As I passed my 30 day mark as a Chief of Staff to the CEO of Hugging Face, I looked back to see how much my role and responsibilities have changed. Because this was my first foray into the CoS role and the first time my CEO had worked with a CoS, it felt a little like finding our way in the dark. We knew where we wanted to be and a general idea of how to get there, but there was still a lot of figuring it out along the way. In this blog post, I’m going to share my first four weeks on the job as an example of how a CoS might spend their time. CoS’s can have a variety of different roles and the day to day can vary from company to company but if you’re new to the role as I was, this might help as an outline of how you may want to structure your first few weeks in the role.
Your First Week on the Job:
This first week will feel very unstructured. You haven’t built up trust with your CEO, or the team, and for me, I had started a role in a field that I was highly unfamiliar with — Natural Language Processing (NLP). In addition to your onboarding paperwork (health insurance, payroll etc.), you’ll spend a fair amount of time doing self-onboarding.
Familiarizing yourself with the space is extremely important. I spent a lot of time Googling “natural language processing for dummies.” My goal for the first week was to have everything sound familiar. For example, when someone mentioned “BERT,” I didn’t immediately think of the yellow football headed Sesame Street character, but instead thought of Google’s neural network-based technique for NLP pre-training. When someone said “Transformers,” I wasn’t thinking of the Michael Bay movies, but instead knew that it was open source library by Hugging Face that had over thirty pretrained models in different languages. You should take the time to make sure you understand what your company’s product and goals are.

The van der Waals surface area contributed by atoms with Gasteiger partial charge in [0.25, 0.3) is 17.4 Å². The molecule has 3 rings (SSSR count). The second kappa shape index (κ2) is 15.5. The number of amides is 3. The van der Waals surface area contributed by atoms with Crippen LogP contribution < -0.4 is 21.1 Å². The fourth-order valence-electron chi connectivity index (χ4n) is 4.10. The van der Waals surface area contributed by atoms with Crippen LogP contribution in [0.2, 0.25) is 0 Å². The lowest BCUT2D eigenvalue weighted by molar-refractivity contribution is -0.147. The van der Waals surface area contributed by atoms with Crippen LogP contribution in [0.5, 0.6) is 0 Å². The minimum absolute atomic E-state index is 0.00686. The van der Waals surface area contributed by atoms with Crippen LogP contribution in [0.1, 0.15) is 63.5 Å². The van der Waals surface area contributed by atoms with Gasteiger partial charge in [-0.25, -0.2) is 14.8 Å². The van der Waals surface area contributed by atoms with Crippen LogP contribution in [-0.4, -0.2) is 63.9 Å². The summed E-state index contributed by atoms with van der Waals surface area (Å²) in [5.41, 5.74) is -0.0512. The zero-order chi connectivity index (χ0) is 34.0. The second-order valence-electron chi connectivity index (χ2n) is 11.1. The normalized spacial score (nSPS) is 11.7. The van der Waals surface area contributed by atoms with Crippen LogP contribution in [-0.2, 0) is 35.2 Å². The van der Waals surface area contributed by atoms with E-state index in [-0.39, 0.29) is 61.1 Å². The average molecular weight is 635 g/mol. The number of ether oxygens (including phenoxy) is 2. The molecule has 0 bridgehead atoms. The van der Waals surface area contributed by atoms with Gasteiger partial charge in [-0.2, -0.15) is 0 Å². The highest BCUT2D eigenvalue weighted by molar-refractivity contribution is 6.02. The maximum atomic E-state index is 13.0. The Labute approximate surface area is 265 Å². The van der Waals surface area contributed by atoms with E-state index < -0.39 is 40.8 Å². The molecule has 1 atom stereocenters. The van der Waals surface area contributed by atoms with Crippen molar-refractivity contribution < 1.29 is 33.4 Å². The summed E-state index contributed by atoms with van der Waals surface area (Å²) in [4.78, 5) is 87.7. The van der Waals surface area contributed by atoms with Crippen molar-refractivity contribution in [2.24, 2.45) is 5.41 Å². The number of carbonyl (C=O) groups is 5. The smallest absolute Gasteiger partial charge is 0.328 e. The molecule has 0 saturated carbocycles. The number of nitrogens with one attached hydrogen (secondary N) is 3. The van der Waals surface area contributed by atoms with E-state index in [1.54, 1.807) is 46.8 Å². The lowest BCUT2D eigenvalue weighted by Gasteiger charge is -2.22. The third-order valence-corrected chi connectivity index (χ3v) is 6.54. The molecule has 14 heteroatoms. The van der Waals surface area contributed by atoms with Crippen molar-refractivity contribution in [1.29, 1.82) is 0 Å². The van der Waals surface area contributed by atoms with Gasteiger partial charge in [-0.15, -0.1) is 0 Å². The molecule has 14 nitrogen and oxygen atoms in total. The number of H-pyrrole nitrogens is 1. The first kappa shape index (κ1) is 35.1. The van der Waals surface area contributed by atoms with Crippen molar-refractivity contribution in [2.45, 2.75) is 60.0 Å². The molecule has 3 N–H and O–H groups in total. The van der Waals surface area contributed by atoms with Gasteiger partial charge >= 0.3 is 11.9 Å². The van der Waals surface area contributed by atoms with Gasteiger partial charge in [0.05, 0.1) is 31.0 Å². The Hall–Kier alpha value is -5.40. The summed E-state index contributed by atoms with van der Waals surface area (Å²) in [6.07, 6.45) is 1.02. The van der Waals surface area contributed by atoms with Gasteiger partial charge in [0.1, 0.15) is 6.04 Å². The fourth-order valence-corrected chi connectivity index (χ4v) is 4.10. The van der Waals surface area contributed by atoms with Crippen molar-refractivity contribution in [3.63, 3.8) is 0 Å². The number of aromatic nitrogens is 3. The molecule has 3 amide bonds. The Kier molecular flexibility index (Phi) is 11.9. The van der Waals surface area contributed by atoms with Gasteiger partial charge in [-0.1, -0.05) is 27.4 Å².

You’ll also begin to sit in on meetings with your CEO where you’ll be observing. There’s no expectation that you’ll need to join in on the conversation but do ask questions after each meeting. After each call, I would ask my CEO some combination of these questions:
- Why are we interested in this person?
- What would our follow here be?
- What is our relationship with this company?
- If there were any terms I didn’t understand, what did they mean?
- What are we trying to accomplish with this relationship?
The goal with many of these calls is to feel comfortable enough to lead them in the future. Take note of the questions that your CEO is asking and how he answers questions by the clients. You’ll need to be able to replicate this when the responsibilities fall on you.